So my parents threatened to sue the university for discrimination on the basis of mental disability. This required a whole lot of privilege – comfort with the judicial system, awareness of civil rights protections, financial ability to hire an attorney, willingness to disagree with the authority of the university. And although they hired an attorney and paid a fat retainer, the university caved before they actually had to file a suit. They agreed that I could return to the dorm system, but moved me to a new dorm across campus where I knew nobody and my roommate had had a double room to herself and greatly resented my arrival.

After I returned to school, my parents chose to pay for my ongoing mental health care out of pocket so I didn’t have to rely on the student counseling service for treatment. They paid for a private psychiatrist and a therapist who I saw twice a week – at what must have been astronomical cost to them. I know they are still involved in some collections disputes with the hospital, some 15 years after my hospitalization.

That’s a lot of personal story, but I think there are some really important points to examine. First, at no time during any of this was I ever in academic trouble nor did I need or request any academic accommodations (part of my problem was defining myself as someone who did well in school so I didn’t allow myself to waver academically, including being released from the hospital in the morning and taking a final that afternoon). Discussions about accommodating students often (reasonably) focus on academic accommodations, and I think there’s an assumption that any student having significant problems would be identified through the academic context before they needed housing or other accommodations. I am still not aware of how or if the office of students with disabilities would handle this kind of issue or whether they advocate on the student’s behalf. But accommodations in dorm life are just as crucial for students with disabilities as academic accommodations, especially when they live on campus and have no other real alternatives.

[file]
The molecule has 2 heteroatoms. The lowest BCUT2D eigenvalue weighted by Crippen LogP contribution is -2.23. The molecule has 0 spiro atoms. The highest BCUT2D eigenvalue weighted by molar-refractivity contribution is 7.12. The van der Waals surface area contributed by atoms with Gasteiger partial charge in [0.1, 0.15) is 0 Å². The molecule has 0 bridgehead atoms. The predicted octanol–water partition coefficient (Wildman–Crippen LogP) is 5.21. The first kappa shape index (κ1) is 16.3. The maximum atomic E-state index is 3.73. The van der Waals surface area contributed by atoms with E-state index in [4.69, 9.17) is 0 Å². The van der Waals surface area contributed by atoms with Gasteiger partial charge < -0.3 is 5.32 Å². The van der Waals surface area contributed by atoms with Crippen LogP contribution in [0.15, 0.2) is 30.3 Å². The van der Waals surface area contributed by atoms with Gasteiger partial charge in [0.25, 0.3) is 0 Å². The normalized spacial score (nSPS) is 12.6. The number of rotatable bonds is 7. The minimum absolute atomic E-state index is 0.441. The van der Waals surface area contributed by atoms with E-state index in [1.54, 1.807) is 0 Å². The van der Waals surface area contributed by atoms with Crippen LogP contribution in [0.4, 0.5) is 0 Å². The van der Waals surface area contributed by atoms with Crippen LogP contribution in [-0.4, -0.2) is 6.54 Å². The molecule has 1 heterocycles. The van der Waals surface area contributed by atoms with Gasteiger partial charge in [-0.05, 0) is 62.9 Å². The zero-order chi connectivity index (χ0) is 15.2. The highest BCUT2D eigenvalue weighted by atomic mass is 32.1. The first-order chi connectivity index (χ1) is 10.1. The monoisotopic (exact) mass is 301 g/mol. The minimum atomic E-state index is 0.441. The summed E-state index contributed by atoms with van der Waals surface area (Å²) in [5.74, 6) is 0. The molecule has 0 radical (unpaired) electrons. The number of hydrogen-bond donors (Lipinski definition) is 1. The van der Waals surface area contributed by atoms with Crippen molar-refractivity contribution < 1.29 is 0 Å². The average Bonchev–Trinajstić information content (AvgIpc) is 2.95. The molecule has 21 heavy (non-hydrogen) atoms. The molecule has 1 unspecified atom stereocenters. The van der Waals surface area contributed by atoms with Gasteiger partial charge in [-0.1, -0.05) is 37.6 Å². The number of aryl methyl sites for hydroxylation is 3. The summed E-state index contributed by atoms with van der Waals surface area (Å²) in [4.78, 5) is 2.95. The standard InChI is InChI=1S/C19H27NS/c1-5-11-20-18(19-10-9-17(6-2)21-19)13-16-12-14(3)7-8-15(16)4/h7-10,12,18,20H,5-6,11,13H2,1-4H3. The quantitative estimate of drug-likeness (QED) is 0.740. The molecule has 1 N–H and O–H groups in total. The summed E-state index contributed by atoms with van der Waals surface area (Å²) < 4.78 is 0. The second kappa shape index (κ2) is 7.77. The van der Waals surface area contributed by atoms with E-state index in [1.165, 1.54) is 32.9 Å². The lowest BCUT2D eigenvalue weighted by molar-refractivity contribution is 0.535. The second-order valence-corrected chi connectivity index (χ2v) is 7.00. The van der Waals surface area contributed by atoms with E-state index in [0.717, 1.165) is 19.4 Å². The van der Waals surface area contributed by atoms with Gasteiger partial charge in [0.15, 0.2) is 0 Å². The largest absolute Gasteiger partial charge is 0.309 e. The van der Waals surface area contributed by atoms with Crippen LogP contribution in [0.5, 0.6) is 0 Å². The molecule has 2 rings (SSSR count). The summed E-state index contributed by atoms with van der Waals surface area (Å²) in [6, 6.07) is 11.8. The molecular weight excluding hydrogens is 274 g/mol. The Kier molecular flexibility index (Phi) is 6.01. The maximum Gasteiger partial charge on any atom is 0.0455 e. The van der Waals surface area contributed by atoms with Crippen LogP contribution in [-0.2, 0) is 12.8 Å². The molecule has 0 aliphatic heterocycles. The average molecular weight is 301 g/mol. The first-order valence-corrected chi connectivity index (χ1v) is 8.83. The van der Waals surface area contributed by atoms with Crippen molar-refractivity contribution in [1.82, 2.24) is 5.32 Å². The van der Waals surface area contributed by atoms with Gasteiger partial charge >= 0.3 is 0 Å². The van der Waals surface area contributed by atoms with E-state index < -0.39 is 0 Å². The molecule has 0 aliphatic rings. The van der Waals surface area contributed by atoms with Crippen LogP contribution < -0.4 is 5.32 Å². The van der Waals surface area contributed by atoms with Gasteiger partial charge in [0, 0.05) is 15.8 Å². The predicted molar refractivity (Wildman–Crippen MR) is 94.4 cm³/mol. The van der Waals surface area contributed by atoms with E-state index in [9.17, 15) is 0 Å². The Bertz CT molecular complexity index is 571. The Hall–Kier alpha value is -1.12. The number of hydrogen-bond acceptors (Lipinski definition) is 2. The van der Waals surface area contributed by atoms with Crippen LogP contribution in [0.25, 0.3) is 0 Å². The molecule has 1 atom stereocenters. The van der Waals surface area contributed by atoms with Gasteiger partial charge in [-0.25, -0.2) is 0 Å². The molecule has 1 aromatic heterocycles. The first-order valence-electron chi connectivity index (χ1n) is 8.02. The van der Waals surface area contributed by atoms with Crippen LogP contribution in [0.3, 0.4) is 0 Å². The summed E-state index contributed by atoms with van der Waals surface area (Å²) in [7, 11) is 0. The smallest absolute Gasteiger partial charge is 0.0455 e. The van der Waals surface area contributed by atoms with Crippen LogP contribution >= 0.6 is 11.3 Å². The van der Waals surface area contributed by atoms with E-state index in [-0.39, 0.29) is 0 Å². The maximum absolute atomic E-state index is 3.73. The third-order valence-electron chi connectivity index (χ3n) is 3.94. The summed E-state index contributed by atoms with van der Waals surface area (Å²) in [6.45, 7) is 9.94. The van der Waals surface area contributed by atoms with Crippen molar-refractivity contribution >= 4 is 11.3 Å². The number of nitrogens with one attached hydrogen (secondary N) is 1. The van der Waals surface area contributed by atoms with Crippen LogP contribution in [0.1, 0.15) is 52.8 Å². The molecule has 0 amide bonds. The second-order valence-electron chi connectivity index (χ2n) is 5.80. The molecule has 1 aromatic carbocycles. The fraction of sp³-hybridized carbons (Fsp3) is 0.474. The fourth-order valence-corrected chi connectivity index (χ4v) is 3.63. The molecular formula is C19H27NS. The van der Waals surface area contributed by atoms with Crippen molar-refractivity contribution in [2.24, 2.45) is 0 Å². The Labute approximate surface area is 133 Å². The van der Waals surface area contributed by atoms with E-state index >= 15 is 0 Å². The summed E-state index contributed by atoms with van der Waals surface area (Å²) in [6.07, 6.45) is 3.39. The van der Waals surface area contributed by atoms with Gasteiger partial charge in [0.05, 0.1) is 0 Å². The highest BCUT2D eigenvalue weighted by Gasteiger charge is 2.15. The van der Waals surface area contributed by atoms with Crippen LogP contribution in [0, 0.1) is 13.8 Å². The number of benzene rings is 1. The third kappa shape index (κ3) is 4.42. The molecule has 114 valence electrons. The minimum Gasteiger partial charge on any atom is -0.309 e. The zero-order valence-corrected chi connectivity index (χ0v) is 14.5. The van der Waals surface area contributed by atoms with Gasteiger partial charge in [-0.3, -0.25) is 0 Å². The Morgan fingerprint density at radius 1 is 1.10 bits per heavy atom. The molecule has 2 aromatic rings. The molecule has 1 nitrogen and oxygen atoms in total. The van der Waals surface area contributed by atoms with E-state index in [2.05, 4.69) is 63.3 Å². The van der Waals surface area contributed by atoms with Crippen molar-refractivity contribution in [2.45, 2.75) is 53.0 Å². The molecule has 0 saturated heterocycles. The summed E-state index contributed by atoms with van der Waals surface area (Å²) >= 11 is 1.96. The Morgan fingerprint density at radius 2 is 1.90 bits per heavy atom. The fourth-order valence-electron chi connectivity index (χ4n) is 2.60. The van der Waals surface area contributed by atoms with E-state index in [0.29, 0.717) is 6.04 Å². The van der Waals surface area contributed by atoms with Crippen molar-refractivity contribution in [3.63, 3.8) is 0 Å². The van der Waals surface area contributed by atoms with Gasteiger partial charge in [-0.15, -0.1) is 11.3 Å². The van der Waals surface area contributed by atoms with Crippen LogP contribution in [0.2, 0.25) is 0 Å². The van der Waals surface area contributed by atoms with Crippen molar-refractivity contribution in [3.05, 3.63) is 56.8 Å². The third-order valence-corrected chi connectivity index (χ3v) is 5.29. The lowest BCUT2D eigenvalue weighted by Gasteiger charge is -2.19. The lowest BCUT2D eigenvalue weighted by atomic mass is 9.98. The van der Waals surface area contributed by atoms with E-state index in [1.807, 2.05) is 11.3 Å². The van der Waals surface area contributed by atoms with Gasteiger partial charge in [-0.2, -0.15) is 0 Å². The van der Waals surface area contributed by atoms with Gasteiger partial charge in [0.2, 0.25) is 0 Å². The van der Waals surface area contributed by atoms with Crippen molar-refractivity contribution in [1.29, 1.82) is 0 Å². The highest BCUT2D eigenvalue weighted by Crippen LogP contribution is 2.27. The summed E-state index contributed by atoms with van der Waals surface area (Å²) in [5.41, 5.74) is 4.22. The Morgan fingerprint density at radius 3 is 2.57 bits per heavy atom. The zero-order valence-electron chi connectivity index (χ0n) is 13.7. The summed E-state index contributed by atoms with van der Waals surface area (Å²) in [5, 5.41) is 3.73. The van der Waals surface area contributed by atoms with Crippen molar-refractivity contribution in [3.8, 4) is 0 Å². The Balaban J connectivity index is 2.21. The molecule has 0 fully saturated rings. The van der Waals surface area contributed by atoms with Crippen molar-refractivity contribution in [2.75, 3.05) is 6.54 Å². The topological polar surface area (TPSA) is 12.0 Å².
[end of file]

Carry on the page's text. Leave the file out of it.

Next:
I often the housing concerns framed as a concern for other students – being around someone with a significant mental illness might traumatize them. And I agree that finding me dead in a bathroom would have traumatized someone. But my self-harm and my mania did not seem to me to be any more potentially traumatizing for other students than my dormmates who would go to the communal bathroom to throw up after every meal, those who were using hard drugs like cocaine, or even those who would binge drink until passing out naked on the stairway, none of whom ever suffered any potential housing consequences. To say nothing of my then-boyfriend, who was then causing me active and ongoing psychological trauma through his emotional abuse and who got to stay in the dorm with all our mutual friends after I was shipped across campus. That I was the only student looked at by the university and potentially subject to penalties – and identified as potentially problematic because I sought lifesaving and appropriate care – speaks volumes about how students with mental disabilities are seen by administrators.

My second point of contention is the degree to which the university actively contributed to my mental health problems before penalizing me for them. The manic episode which triggered my initial hospitalization was a direct result of the anti-depressants they prescribed for me. And I wouldn’t have been such a disaster and in need of immediate and emergency medication if my treatment hadn’t been delayed by over a month because of the first unhelpful counselor. Despite this, their only proposed solution was to get rid of me entirely – which seems to provide a disincentive for the school to provide effective counseling services. If the school pushes students into crisis, it can then remove them from school and campus. So why try to effectively treat someone?

The final point is the one I started with – it was solely due to my class privilege and the unwavering support of my privileged parents that I was able to fight the university to remain in the dorms and finish school. It was also due to them that I could access meaningful mental health care and treatment that allowed me to keep going in school. And it is stupid as hell that my luck in being born into such privilege was the determining factor in whether I moved forward or dropped out. Unfortunately, until the overall approach of universities towards dealing with students like me is drastically overhauled – to see us not as a threat to other students but a valuable part of the student community, to support us rather than trying to eliminate us out of fear – privilege is going to continue to be one of the most relevant factors.